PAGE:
The one lesson of the 2008 race that elected Obama may be that women are expanding their credibility and reach with ever larger segments of the population. Though both Democratic presidential candidate Hillary Clinton and Republican vice presidential candidate Sarah Palin fell short of their goals, “I think it opened the eyes of a lot of voters and a lot of male voters who might otherwise be predisposed to vote against women candidates for office,” says Parker. “That is going to have an effect for years to come.”
Obama’s win may also signify that racial politics may be less salient for black female candidates in the future. The multiethnic, intergenerational coalitions that Pressley, Maryland Rep. Donna Edwards and former Atlanta mayor Shirley Franklin put together may soon become the way forward for black women. Except in several southern regions, the majority-minority districts are turning into pluralities, and gradual demographic integration is putting blacks in action in unexpected places.
Angela Williams, for example, is running to be the first black female in the Colorado state legislature. Embattled New York City Rep. Charlie Rangel represents a “new Harlem” that increasingly filled with Latino, gay and lesbian, and younger black Americans. Even CBC stalwarts Rep. Maxine Waters and Rep. Sheila Jackson Lee are experiencing change. Waters’ district recently added new sections of Los Angeles that do not boast large black populations; Lee lost jurisdiction over Houston’s heavily black fifth ward, where Barbara Jordan called home. But new coalitions that are emerging could turn these demographic shifts into a new kind of politics. “The district I ran in for the assembly was not predominantly black. A majority of the voters are actually white and Jewish,” adds Bass. “My God, Obama’s sitting in the White House—we just can’t view things that way anymore.”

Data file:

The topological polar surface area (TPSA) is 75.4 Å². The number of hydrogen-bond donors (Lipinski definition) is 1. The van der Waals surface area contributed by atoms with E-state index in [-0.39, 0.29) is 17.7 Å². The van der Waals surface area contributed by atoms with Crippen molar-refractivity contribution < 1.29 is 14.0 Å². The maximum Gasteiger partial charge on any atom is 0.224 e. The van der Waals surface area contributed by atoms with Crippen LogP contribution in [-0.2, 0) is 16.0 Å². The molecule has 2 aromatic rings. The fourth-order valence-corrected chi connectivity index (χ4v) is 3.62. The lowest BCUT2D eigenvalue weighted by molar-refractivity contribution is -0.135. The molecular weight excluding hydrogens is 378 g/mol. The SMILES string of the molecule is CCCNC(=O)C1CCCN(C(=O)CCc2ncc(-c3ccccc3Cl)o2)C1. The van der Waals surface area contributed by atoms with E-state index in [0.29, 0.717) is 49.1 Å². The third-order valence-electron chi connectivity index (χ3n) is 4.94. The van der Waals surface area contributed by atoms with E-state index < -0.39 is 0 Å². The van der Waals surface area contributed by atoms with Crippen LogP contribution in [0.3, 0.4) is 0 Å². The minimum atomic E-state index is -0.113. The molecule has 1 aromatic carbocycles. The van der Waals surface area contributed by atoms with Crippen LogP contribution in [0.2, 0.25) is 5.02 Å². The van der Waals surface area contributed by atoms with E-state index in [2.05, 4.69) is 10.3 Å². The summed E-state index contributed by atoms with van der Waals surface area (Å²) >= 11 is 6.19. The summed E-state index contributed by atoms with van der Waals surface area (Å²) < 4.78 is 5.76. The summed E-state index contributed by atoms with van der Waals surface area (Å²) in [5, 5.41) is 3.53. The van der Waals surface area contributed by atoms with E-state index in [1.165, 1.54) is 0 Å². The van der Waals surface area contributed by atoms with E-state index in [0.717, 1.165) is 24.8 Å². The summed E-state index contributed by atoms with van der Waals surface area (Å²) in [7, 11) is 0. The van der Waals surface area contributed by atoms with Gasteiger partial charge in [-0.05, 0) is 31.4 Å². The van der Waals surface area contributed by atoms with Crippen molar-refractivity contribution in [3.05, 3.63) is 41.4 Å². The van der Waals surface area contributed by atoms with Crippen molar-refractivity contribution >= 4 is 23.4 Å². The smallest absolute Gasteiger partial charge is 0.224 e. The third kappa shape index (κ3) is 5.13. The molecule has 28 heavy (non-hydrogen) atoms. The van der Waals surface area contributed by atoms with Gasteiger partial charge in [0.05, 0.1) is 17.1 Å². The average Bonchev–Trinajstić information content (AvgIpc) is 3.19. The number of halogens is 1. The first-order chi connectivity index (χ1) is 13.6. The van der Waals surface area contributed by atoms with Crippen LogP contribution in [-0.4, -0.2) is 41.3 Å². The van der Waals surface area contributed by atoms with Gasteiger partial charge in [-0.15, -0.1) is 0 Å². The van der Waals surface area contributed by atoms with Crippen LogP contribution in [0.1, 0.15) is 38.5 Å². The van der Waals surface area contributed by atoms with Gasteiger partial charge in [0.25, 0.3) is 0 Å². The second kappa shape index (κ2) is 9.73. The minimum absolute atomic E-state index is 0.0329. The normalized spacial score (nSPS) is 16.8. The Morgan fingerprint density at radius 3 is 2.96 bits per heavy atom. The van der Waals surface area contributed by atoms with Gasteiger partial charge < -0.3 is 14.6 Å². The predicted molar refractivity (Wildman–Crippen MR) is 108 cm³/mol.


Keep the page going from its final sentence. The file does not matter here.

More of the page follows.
Anne Kornblut, a Washington Post reporter whose recent book, Notes From the Cracked Ceiling, examines the role of gender in the 2008 election, believes the year of Obama was actually the start of something big for American women.
“Yes, the women lost,” she says. But “by 2016 or 2020, there will be more. And it would be a shame if, on either side of the aisle, they didn’t look at the mistakes that were made and try to learn from them.”
Part I of this series examines the roots of female empowerment.
Part II of this series looks at why more women—and black women in particular—aren’t successfully running for office.